Thursday, April 29, 2021

Michael Meadowcroft's Guardian obituary of Jonathan Fryer

The former Liberal MP Michael Meadowcroft has written an obituary of Jonathan Fryer for the Guardian:

Jonathan Fryer, who has died aged 70 of a brain tumour, was a foreign correspondent and writer whose broadcasts from a total of 162 countries made his a familiar voice on BBC Radio. 

He also wrote about history and lectured on international politics, and spent more than half a century as a Liberal and later Liberal Democrat activist and candidate.

But the obituary is more than a list of achievements:

Jonathan was adopted at the age of 18 months by Rosemary and Harold Fryer. He had an exceptionally difficult childhood – his father, a Manchester businessman, sexually abused him.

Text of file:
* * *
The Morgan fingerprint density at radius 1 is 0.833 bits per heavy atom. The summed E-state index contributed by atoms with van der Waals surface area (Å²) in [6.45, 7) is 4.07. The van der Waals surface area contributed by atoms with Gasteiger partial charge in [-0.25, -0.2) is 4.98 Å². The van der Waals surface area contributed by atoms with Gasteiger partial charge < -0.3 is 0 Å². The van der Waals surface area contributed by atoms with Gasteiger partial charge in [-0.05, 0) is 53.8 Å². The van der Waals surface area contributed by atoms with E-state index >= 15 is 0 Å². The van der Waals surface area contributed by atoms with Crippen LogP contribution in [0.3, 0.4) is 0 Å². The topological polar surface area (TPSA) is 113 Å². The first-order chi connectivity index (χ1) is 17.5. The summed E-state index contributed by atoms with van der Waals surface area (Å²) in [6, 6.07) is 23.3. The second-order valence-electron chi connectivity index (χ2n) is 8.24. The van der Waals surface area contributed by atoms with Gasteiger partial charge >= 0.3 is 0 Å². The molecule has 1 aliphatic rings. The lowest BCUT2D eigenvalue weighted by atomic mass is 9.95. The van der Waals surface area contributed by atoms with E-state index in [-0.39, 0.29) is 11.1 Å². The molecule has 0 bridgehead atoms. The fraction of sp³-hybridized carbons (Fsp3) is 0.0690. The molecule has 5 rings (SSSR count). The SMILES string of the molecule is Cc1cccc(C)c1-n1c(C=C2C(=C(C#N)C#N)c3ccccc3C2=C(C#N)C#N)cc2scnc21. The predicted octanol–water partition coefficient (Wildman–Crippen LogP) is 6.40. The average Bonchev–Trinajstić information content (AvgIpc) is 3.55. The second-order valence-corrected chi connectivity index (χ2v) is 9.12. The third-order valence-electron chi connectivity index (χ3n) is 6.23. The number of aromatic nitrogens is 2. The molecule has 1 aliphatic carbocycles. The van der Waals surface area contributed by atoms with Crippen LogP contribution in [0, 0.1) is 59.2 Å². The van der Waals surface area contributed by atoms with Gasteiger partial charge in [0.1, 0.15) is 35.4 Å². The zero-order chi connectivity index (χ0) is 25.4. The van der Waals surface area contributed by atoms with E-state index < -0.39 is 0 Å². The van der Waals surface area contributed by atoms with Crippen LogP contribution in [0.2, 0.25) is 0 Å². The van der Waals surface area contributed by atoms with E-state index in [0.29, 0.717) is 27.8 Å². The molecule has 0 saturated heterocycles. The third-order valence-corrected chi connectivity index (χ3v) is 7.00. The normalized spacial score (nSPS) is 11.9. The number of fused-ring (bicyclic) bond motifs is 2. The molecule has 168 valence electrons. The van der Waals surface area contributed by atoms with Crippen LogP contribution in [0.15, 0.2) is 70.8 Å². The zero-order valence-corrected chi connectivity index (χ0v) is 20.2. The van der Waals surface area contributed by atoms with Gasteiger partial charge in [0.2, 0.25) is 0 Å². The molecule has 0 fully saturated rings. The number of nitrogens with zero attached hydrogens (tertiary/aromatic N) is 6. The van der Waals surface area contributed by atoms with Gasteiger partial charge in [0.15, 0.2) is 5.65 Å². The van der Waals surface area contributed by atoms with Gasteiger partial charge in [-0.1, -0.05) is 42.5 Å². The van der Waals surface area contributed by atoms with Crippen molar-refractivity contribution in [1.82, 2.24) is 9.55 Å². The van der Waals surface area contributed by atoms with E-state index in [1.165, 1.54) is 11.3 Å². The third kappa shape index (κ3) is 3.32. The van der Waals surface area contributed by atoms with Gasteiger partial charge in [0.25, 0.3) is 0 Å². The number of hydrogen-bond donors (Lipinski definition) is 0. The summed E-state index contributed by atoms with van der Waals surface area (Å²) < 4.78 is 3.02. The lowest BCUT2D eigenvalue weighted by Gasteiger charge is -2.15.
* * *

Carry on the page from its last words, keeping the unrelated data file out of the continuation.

At primary school he fared badly, and his regimented early years at Manchester grammar school, studying subjects that he found uncongenial, led to failed examinations until one teacher fostered his interest in literature, geography and languages. He then won an open exhibition to St Edmund Hall, Oxford University, to study geography.

Forcing himself to be independent before he went to Oxford, Jonathan fulfilled his determination to get away from his father by travelling overland to Vietnam during the war there, partly funding his journey and stay by persuading Brian Redhead, then editor of the Manchester Evening News, to pay him for articles sent back to the paper. 

His experiences led him to switch to Oriental studies with Chinese and Japanese when he finally arrived at university.

Jonathan Fryer published an account of his childhood, Eccles Cakes: An Odd Tale of Survival, in 2016.

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